Thousands of kilometers away from tax havens, in South-East Sri Lanka, a handful of farmers has been resisting for several years to land grabbing by the army, which wants to build a tourist resort.
Entrance to the occupied lands, where the army lets the inhabitants – and the tourists – go through
Somasiri, 41, is a community leader. He participates actively to the fight for the lands; several court cases are still in progress. Families’ houses were burnt down: they are left to demonstrate that the army perpetrated this. They also have to prove, in the absence of land titles, that they have been living and working on the land for generations; the presence of the little temple could act as a proof, and the monk supports them in their struggle.
Hin Aya in front of his house on the occupied land. It has all he needs, and there is always tea for bystanders.
Since the military have been occupying part of the site, their trash has been attracting elephants. Those have destroyed houses and fields several times. Hin Aya says he saw one the previous evening.
Community members in front of the house/shop where inhabitants meet at sunset, when the heat becomes a bit less sizzling.
At Somasiri’s place, a calendar from last year displays his inspirations.
Resistance gets organised
Meanwhile, a few hundred meters away, tourists enjoying the beautiful beach have no idea about what is happening here.
Is another type of tourism on the side of the rebel citizens possible?
Note: This post is available in French here
In the mountainous region of the tea plantations in southern Sri Lanka, tourists are invited to take a walk up to “Lipton’s Seat”, the lookout area where the Ceylon tea magnate was coming at the end of the 19th century to admire his work from above.
Staff is generally accomodated on the plantation. The best off enjoy a little field where they can grow some vegetables.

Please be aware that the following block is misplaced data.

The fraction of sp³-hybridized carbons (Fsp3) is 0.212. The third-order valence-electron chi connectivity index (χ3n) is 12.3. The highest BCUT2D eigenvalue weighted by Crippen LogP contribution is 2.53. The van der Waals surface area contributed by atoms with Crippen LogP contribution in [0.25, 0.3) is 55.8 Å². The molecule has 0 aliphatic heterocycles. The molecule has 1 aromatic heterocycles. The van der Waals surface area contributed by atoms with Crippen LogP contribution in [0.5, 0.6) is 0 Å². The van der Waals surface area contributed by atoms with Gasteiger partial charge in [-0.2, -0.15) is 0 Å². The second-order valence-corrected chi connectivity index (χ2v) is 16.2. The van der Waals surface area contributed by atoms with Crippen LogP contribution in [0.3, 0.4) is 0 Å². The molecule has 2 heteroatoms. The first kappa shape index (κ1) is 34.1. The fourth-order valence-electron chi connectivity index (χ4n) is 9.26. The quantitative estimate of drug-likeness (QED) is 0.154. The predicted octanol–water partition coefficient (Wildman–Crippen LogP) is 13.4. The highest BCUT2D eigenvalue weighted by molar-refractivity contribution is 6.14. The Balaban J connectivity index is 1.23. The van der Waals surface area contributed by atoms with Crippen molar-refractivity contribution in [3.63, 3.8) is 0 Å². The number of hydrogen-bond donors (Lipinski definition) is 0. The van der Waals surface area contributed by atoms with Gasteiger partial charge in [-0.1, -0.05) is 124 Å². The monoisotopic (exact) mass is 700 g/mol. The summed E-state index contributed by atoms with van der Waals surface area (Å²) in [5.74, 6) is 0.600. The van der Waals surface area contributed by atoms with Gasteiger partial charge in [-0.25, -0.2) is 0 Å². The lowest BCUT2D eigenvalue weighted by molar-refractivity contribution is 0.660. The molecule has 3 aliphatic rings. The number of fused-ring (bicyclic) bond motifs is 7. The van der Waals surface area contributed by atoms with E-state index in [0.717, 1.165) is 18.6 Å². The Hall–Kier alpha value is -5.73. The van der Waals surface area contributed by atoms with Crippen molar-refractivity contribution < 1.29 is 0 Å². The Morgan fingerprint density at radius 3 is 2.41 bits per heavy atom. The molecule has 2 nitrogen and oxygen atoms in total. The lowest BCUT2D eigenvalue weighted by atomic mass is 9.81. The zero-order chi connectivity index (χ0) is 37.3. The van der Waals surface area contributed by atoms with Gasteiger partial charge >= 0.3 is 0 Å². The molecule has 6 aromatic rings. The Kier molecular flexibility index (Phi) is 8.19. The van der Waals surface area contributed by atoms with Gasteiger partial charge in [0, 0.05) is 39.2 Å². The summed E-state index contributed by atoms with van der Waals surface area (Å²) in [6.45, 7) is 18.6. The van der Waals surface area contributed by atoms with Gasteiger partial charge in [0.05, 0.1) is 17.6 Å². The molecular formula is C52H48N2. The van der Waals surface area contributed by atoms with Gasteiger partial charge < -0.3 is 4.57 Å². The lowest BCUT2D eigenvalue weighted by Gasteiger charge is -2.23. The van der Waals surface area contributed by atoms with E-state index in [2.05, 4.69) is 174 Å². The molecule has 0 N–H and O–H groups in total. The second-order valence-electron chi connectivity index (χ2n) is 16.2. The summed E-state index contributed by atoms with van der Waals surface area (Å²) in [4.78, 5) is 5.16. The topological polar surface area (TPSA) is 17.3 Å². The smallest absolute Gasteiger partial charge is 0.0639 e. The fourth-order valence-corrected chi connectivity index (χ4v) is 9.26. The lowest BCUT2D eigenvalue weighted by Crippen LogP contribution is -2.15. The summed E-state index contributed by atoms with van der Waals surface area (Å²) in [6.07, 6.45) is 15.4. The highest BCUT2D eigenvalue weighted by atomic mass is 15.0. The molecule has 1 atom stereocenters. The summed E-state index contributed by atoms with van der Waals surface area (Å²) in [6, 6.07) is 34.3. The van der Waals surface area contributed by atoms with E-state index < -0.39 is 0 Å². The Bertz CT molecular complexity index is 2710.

Amazing view but fragile habitat, in this fresh and rainy region
As women live permanently on the plantations, a whole village has developed, with its temple, its school…
All along the path, ecologist or frankly social quotes are plastered on the stone walls, to the exclusive intention of tourists. They are only available in English, and thus incomprehensible for the tea gathering women, all Tamil. It is said Lipton was one of the pioneers of advertising.
Right nearby, men, this time, spray pesticides and fertilizers, without any protection, and immediately next to women harvesting tea.
Each woman can transport up to 15 kilos of leaves in the basket fixed to her head, which she will then bring for weighing.
The right to retirement doesn’t seem to exist, but what a smile…
And as we were no strangers to incoherence, we had a cup of tea when we reached the top (and what’s worse, it was delicious)
This post is availble in French here
No one leaves home unless
home is the mouth of a shark
you only run for the border
when you see the whole city running as well
Your neighbors running faster than you
breath bloody in their throats
the boy you went to school with
who kissed you dizzy behind the old tin factory
is holding a gun bigger than his body
You only leave home
when home won’t let you stay.
No one leaves home unless home chases you
fire under feet
hot blood in your belly
It’s not something you ever thought of doing
until the blade burnt threats into
and even then you carried the anthem under
only tearing up your passport in an airport toilets
sobbing as each mouthful of paper
made it clear that you wouldn’t be going back.
You have to understand,
that no one puts their children in a boat
unless the water is safer than the land
no one burns their palms
no one spends days and nights in the stomach of a truck
feeding on newspaper unless the miles travelled